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We had this time no guard, and no attendants save our muleteers and a guide. We made at first a slight detour, in order to pass by Beit Jâla, a christian village half an hour N. W. of Bethlehem; and then continued S. W. across the mountains to the direct ancient road from Jerusalem to Eleutheropolis and Gaza, through a region as yet unvisited by modern travellers. At a distance on our right was the deep valley of Turpentine, or, as it is here called by the Arabs, Wady Sŭrâr, which runs in a S. W. direction until it opens out into the great plain between the mountains and the Mediterranean. On our left was another similar valley, Wady Sumt. The whole region is full of ruined sites, and ruined villages, some deserted, and some partially inhabited. On our right, beyond Wady Surâr, we could see the hill and ruined village Soba, which it has pleased the monks to assume as the ancient Modin, the burial-place of the Maccabees, against the express testimony of Eusebius and Jerome. We came at night to Beit Nettîf, a large village on a high part of the ridge between the two vallies above mentioned.
The next day was devoted to a visit to Beit Jibrin, the ancient Betogabris of Greek and Roman writers, of which and its fortress we heard much from the Arabs; and to a search for the site of the ancient Eleutheropolis. From the elevated spot where we lodged, the Shekh of the village pointed out to us several places celebrated as the scenes of Samson's exploits and history, still bearing names in Arabic corresponding to their ancient Hebrew appellations. Such were Zorah, Timnath, Socho, and others. Four places were also pointed out, respecting which Eusebius and Jerome have specified their distances from Eleutheropolis, viz., Zorah and Bethshemesh towards Nicopolis, and Jarmuk and Socho on the way to Jerusalem. Following out the specified distances along the ancient road, we came directly upon Beit Jibrin, which lies among hills between the mountains and the plain. Here are the remains of a large Roman fortress of immense strength; which was built up again in the time of the crusades. Around it are the traces of an extensive city.
We had received the impression, that we must look for Eleutheropolis further West upon the plain; and accordingly turned our course that way to Safîyeh, a conspicuous village lying on an isolated hill. Here however we found no trace of any ancient site. We then proceeded to Gaza; whence after two days we returned by another route, searching diligently for the sites of ancient Lachish, Gath, and other cities; but finding none exSECOND SERIES, VOL. I. NO. II. 54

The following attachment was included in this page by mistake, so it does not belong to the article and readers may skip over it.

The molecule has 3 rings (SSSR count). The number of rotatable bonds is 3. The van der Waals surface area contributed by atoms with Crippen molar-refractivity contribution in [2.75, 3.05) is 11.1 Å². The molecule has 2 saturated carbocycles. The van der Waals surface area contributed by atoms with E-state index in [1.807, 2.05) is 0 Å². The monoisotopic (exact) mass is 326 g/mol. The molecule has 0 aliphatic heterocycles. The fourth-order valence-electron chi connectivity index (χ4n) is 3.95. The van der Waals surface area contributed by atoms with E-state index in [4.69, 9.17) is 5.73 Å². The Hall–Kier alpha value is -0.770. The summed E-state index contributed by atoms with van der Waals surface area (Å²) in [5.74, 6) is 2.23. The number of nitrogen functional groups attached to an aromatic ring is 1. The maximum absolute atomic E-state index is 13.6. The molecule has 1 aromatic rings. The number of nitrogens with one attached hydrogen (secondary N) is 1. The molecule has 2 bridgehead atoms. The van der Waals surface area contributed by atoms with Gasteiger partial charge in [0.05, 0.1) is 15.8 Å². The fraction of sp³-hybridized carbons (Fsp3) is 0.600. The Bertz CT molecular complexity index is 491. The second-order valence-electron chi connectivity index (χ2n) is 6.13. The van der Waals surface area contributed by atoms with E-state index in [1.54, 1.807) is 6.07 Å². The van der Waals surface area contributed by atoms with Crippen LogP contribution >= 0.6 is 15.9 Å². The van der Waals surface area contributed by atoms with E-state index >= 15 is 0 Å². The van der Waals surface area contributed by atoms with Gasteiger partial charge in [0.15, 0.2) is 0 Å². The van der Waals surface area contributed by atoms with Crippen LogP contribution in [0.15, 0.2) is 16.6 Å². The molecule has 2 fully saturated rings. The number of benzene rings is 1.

cept Eglon, on a mound strewed with stones, still called Ajlân. Again arrived at Beit Jibrin, we visited several very singular excavated caverns in the vicinity.-Eusebius and Jerome mention also Jedna and Nazib as being distant from Eleutheropolis, one six, and the other seven miles, on the way to Hebron. These names still exist; and taking the Hebron route, we found Jedna to be just six miles distant from Beit Jibrin. Nazib lies yet a little further, on another parallel road. This circumstance seems to decide the identity of Beit Jibrin with Eleutheropolis. The former was the ancient name; the latter was imposed by the Romans, and has been since forgotten. It is also remarkable, that those ancient writers who speak of Eleutheropolis, do not mention Betogabris; while those who speak of the latter, are silent as to the former.-Rejoicing in this result, we pursued our way to Hebron; and after a steep and toilsome ascent on a ridge between two deep vallies, we rested for a time at Taffuh, the Beth Tappuah of Judah, and arrived at Hebron in about six hours from Beit Jibrin. Here dismissing our muleteers, we engaged camels for Wady Mousa from the Shekh of the Jehâlin, a Bedawi tribe inhabiting the territory S. E. of Hebron.
We had long before formed the plan to proceed to Wady Mousa by way of the south end of the Dead Sea, and so southwards along Wady Araba, in the hope of being able to decide the pending question, whether the Jordan could ever have flowed through this valley to the Gulf of Akabah. Here too we had hoped again to have been the first; but were anticipated by the French Count Berthou, who preceded us by three or four weeks, and whom we had seen at Jerusalem after his return. After being detained two days at Hebron, we set off May 26th; and passing by Carmel and Maon, and then across a rolling desert in a S. E. direction, we came towards the close of the second day's journey to the brow of the steep descent leading down to the Dead Sea. This descent is in all not less than 1500 feet; but here and far to the South it is divided into two offsets of nearly equal height. Between these lies a terrace nearly three hours broad, the surface of which is covered with low ridges and conical hills of soft, chalky limestone, verging into marl. At the foot of the second descent is a small deserted Turkish fort, in the narrow Wady Zuweirah, (not Zoar,) which leads out to the sea in about half an hour. We reached the shore not far from the North end of Usdum, a low, long moun
tain ridge, running here from N. N. W. to S. S. E. and giving the same direction to the shore of the sea. This ridge, Usdum, is in general not far from 150 feet high, and continues in this direction for two hours to the extremity of the sea, where it tends to the S. S. W. for an hour more, and then terminates. The striking peculiarity of this mountain is, that the whole body. of it is a mass of rock salt; covered over indeed with layers of soft limestone and marl, or the like; through which the salt often breaks out, and appears on the sides in precipices, forty to fifty feet high, and several hundred feet long. Often also it is broken off in both large and small pieces, which are strewed like stones along the shore or fallen down as debris.